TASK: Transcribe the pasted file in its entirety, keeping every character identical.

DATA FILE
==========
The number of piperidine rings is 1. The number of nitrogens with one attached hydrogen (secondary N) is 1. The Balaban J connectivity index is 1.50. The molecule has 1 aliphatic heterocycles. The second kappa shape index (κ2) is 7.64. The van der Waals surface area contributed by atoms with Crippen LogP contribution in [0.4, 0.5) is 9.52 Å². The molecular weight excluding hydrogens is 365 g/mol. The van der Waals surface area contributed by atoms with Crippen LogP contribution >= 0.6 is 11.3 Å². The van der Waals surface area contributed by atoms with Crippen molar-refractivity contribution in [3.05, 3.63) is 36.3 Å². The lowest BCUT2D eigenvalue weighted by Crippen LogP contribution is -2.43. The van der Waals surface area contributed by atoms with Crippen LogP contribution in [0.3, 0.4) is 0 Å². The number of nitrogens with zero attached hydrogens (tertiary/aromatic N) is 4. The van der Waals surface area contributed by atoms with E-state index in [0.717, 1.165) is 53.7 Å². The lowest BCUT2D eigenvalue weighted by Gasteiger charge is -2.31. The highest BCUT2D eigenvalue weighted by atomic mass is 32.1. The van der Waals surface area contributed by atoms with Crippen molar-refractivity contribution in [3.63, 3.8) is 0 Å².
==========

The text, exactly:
The number of piperidine rings is 1. The number of nitrogens with one attached hydrogen (secondary N) is 1. The Balaban J connectivity index is 1.50. The molecule has 1 aliphatic heterocycles. The second kappa shape index (κ2) is 7.64. The van der Waals surface area contributed by atoms with Crippen LogP contribution in [0.4, 0.5) is 9.52 Å². The molecular weight excluding hydrogens is 365 g/mol. The van der Waals surface area contributed by atoms with Crippen LogP contribution >= 0.6 is 11.3 Å². The van der Waals surface area contributed by atoms with Crippen molar-refractivity contribution in [3.05, 3.63) is 36.3 Å². The lowest BCUT2D eigenvalue weighted by Crippen LogP contribution is -2.43. The van der Waals surface area contributed by atoms with Crippen LogP contribution in [0.3, 0.4) is 0 Å². The number of nitrogens with zero attached hydrogens (tertiary/aromatic N) is 4. The van der Waals surface area contributed by atoms with E-state index in [0.717, 1.165) is 53.7 Å². The lowest BCUT2D eigenvalue weighted by Gasteiger charge is -2.31. The highest BCUT2D eigenvalue weighted by atomic mass is 32.1. The van der Waals surface area contributed by atoms with Crippen molar-refractivity contribution in [3.63, 3.8) is 0 Å².